meet theShetland Sheepdog

Did you know?

The Shetland Sheepdog, as its name implies, is essentially a working Collie in miniature.

Learn More

at aGlance

theBreed Standard

Embed the breed standard on your site.

Download the complete breed standard or club flier PDFs.

  • General Appearance

    The Shetland Sheepdog is a small, alert, rough-coated, longhaired working dog. He must be sound, agile and sturdy. The outline should be so symmetrical that no part appears out of proportion to the whole. Dogs should appear masculine; bitches feminine.

  • Head

    The head should be refined and its shape, when viewed from top or side, should be a long, blunt wedge tapering slightly from ears to nose. Expression - Contours and chiseling of the head, the shape, set and use of ears, the placement, shape and color of the eyes combine to produce expression. Normally the expression should be alert, gentle, intelligent and questioning. Toward strangers the eyes should show watchfulness and reserve, but no fear. 

  • Body

    Neck should be muscular, arched, and of sufficient length to carry the head proudly. Faults - Too short and thick. Back should be level and strongly muscled. Chest should be deep, the brisket reaching to point of elbow. The ribs should be well sprung, but flattened at their lower half to allow free play of the foreleg and shoulder. Abdomen moderately tucked up. Faults - Back too long, too short, swayed or roached. Barrel ribs. Slab-side. Chest narrow and/or too shallow. There should be a slight arch at the loins, and the croup should slope gradually to the rear. The hipbone (pelvis) should be set at a 30-degree angle to the spine. 

  • Forequarters

    From the withers, the shoulder blades should slope at a 45-degree angle forward and downward to the shoulder joints. At the withers they are separated only by the vertebra, but they must slope outward sufficiently to accommodate the desired spring of rib. The upper arm should join the shoulder blade at as nearly as possible a right angle. Elbow joint should be equidistant from the ground and from the withers. Forelegs straight viewed from all angles, muscular and clean, and of strong bone. Pasterns very strong, sinewy and flexible. Dewclaws may be removed.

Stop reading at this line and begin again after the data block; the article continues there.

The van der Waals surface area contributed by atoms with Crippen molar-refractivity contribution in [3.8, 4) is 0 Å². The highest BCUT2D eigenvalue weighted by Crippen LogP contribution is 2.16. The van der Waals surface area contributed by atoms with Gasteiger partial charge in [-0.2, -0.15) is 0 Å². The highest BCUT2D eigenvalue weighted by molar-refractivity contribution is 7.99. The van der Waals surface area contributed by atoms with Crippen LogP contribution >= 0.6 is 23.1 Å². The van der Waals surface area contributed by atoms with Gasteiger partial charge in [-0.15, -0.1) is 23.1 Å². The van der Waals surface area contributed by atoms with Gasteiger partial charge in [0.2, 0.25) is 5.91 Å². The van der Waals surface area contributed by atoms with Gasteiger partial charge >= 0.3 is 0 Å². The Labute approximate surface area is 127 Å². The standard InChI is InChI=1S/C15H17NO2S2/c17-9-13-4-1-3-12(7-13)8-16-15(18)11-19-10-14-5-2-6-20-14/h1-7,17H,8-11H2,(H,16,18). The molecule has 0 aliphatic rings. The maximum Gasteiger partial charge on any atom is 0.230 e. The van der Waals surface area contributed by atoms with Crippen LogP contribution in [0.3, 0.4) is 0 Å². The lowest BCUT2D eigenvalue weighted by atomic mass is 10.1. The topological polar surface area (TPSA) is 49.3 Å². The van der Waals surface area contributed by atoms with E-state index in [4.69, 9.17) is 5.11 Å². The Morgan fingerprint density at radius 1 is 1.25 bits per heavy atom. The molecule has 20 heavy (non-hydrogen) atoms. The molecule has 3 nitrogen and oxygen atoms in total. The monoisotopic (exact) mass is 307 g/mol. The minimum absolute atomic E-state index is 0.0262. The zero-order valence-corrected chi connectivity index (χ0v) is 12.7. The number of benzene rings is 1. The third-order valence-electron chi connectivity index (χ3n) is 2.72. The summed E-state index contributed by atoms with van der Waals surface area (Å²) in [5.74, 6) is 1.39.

• Coat

    The coat should be double, the outer coat consisting of long, straight, harsh hair; the undercoat short, furry, and so dense as to give the entire coat its "standoff" quality. The hair on face, tips of ears and feet should be smooth. Mane and frill should be abundant, and particularly impressive in males. The forelegs well feathered, the hind legs heavily so, but smooth below the hock joint. Hair on tail profuse. 

  • Hindquarters

    The thigh should be broad and muscular. The thighbone should be set into the pelvis at a right angle corresponding to the angle of the shoulder blade and upper arm. Stifle bones join the thighbone and should be distinctly angled at the stifle joint. The overall length of the stifle should at least equal the length of the thighbone, and preferably should slightly exceed it. Hock joint should be clean-cut, angular, sinewy, with good bone and strong ligamentation. The hock (metatarsus) should be short and straight viewed from all angles. 

A Shetland Sheepdog
Learn More

theShetland Sheepdog Community

Add my DogAdd My Dog

Upload your favorite Shetland Sheepdog photos to Twitter or Instagram using the hashtag #akcShetlandSheepdog.

get involved inClubs & Events

Breed Club

theAmerican Shetland Sheepdog Association

Local Club

Find the Local Clubs in your area.


Explore and see all of the local Shetland Sheepdogs in your area.

watch a video of theShetland Sheepdog

exploreOther Breeds